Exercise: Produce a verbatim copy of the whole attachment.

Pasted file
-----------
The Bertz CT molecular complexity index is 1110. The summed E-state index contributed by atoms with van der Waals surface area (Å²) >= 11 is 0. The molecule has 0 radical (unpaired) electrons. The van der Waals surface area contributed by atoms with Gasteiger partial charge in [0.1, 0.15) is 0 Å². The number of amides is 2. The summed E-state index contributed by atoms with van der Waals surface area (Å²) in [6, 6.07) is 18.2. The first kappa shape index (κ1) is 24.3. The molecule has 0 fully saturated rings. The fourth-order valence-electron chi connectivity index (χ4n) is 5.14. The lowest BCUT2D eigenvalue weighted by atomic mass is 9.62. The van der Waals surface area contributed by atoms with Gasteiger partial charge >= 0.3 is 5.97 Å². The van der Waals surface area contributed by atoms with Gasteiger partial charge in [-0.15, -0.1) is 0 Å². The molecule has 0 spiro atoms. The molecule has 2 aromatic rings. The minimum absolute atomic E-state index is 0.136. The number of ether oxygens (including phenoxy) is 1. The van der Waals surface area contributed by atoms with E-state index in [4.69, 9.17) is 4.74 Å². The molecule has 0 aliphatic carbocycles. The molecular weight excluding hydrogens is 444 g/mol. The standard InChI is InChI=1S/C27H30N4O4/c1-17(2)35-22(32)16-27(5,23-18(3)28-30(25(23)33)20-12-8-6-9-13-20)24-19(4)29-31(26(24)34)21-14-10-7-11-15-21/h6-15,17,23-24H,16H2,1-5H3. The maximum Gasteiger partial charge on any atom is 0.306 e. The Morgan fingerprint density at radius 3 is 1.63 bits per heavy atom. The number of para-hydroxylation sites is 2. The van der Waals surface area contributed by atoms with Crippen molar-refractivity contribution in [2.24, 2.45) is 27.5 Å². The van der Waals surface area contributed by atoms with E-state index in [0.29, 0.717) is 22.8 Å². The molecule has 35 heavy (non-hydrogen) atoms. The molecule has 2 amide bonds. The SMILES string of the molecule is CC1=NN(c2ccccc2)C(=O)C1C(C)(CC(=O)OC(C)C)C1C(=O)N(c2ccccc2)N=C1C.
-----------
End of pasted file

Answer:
The Bertz CT molecular complexity index is 1110. The summed E-state index contributed by atoms with van der Waals surface area (Å²) >= 11 is 0. The molecule has 0 radical (unpaired) electrons. The van der Waals surface area contributed by atoms with Gasteiger partial charge in [0.1, 0.15) is 0 Å². The number of amides is 2. The summed E-state index contributed by atoms with van der Waals surface area (Å²) in [6, 6.07) is 18.2. The first kappa shape index (κ1) is 24.3. The molecule has 0 fully saturated rings. The fourth-order valence-electron chi connectivity index (χ4n) is 5.14. The lowest BCUT2D eigenvalue weighted by atomic mass is 9.62. The van der Waals surface area contributed by atoms with Gasteiger partial charge >= 0.3 is 5.97 Å². The van der Waals surface area contributed by atoms with Gasteiger partial charge in [-0.15, -0.1) is 0 Å². The molecule has 0 spiro atoms. The molecule has 2 aromatic rings. The minimum absolute atomic E-state index is 0.136. The number of ether oxygens (including phenoxy) is 1. The van der Waals surface area contributed by atoms with E-state index in [4.69, 9.17) is 4.74 Å². The molecule has 0 aliphatic carbocycles. The molecular weight excluding hydrogens is 444 g/mol. The standard InChI is InChI=1S/C27H30N4O4/c1-17(2)35-22(32)16-27(5,23-18(3)28-30(25(23)33)20-12-8-6-9-13-20)24-19(4)29-31(26(24)34)21-14-10-7-11-15-21/h6-15,17,23-24H,16H2,1-5H3. The maximum Gasteiger partial charge on any atom is 0.306 e. The Morgan fingerprint density at radius 3 is 1.63 bits per heavy atom. The number of para-hydroxylation sites is 2. The van der Waals surface area contributed by atoms with Crippen molar-refractivity contribution in [2.24, 2.45) is 27.5 Å². The van der Waals surface area contributed by atoms with E-state index in [0.29, 0.717) is 22.8 Å². The molecule has 35 heavy (non-hydrogen) atoms. The molecule has 2 amide bonds. The SMILES string of the molecule is CC1=NN(c2ccccc2)C(=O)C1C(C)(CC(=O)OC(C)C)C1C(=O)N(c2ccccc2)N=C1C.